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Wizard's review on Windows 7 [Part 2]
Moving swiftly on add on devices, many computer users now possess several devices they can link up to their computer, a digital camera, music player or even a video camera. Using these devices with Windows XP and Vista has not always been as simple as it should be. The Autoplay tool was not sufficient for all the functions built into these devices, so many manufacturers wrote their own software to look out for them and pop up lots of options when the device is plugged in.
With Windows 7 Microsoft has streamlined the process. Plug in almost any device and a special windows tool will pop up with information about the product and options for what to do with it. Remove photos or sync music files. This window, known as the Device Stage, can be customised by the manufacturer to include suitable tools and options, and Windows 7 automatically looks online for information on new devices when they are connected.
It's hard to miss the Device Stage, as the moment you first plug in a peripheral it will pop up automatically. One more subtle, but no less useful, improvement in Windows 7 is Aero Snap.
Modern computers can run dozens of programs at once, with each one often using several windows on the screen, so keeping them all organised can be a pain. Aero Snap is a hidden tool in Windows 7 that can help.
To use it, grab the top of a window using the left-mouse button and, holding that down, move it to the top, right or left of the screen. Moving it to the top maximises the window, while moving it to the left or right edge resizes it to fill half the screen, handy if you have a widescreen display. Once a window is maximised you can grab it and drag the top down a little to shrink the window back to its old size.
Alternatively, to clear the screen and focus on just the window you are working with, grab the top of it and shake it from side-to-side, all other windows will be minimised. Pressing the Windows and Home keys together has the same effect with no shaking required.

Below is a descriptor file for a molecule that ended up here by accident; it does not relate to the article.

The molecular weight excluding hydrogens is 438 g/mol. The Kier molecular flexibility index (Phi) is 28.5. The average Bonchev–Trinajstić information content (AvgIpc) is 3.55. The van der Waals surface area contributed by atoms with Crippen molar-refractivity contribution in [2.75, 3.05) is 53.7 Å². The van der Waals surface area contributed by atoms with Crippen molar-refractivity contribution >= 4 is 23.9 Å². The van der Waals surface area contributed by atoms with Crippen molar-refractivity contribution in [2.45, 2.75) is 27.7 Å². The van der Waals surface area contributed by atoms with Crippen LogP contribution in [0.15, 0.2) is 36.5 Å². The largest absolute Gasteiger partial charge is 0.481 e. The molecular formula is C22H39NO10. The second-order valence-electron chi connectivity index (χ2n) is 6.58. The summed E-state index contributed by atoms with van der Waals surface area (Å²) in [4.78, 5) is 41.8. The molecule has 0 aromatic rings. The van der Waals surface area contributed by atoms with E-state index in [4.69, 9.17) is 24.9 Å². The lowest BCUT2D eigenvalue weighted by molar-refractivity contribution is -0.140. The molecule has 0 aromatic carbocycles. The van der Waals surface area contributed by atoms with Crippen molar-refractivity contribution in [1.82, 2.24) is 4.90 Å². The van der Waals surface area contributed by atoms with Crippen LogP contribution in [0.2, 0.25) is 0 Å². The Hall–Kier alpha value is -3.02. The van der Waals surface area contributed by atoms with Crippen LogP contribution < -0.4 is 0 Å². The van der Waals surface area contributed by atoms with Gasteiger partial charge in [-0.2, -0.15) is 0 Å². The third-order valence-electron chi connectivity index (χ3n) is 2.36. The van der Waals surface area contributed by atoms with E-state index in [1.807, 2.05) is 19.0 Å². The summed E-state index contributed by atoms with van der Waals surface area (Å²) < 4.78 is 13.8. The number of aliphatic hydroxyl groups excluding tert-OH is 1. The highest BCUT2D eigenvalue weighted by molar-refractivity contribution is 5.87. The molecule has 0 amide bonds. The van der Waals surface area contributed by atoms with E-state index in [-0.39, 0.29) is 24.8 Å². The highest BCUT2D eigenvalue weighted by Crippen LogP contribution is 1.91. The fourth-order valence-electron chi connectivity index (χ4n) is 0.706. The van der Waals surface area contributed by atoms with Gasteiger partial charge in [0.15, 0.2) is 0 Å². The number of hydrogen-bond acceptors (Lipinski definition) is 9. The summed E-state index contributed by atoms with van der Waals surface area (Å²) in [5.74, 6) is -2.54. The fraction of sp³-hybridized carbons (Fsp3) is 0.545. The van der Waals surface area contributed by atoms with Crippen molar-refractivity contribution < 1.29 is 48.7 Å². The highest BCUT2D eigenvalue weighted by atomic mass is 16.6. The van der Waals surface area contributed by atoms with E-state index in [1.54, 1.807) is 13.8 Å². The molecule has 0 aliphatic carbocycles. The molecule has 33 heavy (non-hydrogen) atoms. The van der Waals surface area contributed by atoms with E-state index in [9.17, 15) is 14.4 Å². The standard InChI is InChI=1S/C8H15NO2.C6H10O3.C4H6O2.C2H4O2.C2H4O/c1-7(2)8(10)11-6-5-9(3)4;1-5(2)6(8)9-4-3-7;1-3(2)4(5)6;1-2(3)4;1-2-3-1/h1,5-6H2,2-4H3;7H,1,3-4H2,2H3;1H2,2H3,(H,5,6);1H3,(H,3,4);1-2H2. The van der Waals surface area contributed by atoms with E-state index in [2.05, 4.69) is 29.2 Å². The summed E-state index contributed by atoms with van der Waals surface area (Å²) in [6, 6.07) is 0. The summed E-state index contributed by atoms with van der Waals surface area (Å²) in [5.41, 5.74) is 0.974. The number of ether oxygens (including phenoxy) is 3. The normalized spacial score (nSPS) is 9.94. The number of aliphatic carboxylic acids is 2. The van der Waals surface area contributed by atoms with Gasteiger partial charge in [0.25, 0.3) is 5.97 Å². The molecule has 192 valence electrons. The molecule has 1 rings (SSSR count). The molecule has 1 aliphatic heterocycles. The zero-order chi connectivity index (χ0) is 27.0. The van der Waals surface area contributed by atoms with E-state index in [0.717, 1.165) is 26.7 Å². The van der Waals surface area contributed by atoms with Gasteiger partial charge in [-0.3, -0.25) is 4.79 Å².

So far so good but to finish this review off there is one more key factor to consider and that is the age. Many of the problems that were encountered by Vista users when it launched were related to the devices that worked with Windows XP but did not work with Vista. This was one of the main reasons I didn't get Vista for nearly a year after it launched.
This was a particular problem since Vista worked in a radically different way to Windows XP. There are two reasons I think this is less of a problem with Windows 7. Firstly, Windows 7 is built on the same technology as Vista, so this time round manufacturers will not have to make radical changes to their drivers to keep products working with the latest Windows.
Secondly, the same manufacturers have now had years to bring drivers up to date with post-XP Windows technology. Although some old devices, whose manufacturers refused to support Vista, are still incompatible with Windows 7 so if you come across an old esoteric product that was made lets say almost a decade ago you'll find it will work fine on Windows 7.
Although Windows 7 is built on the foundations as Vista, it has been tweaked to a significant extent. It starts up faster than Vista, avoids Vista's bad habit of pausing at length for no obvious reason when you ask it to do something and runs impressively even on the tiny, low-powered netbook computers that were previously sold with Windows XP.
So gang, will Windows 7 succeed where Vista failed and convert XP fans? Only time will tell. After just a few hours of using the new system at my workplace I.T department I was impressed, and after a week I was missing some of its features while working in XP at home.
So, whether you loved or hated Vista, I recommend giving Windows 7 a go. Go to your nearest library or try it out at college before you install though. Really get to grips with it before you rush out and get a copy, if you do consider getting a copy, I'd buy the Ultimate version if you can stretch you're budget that far, if not get the Pro version.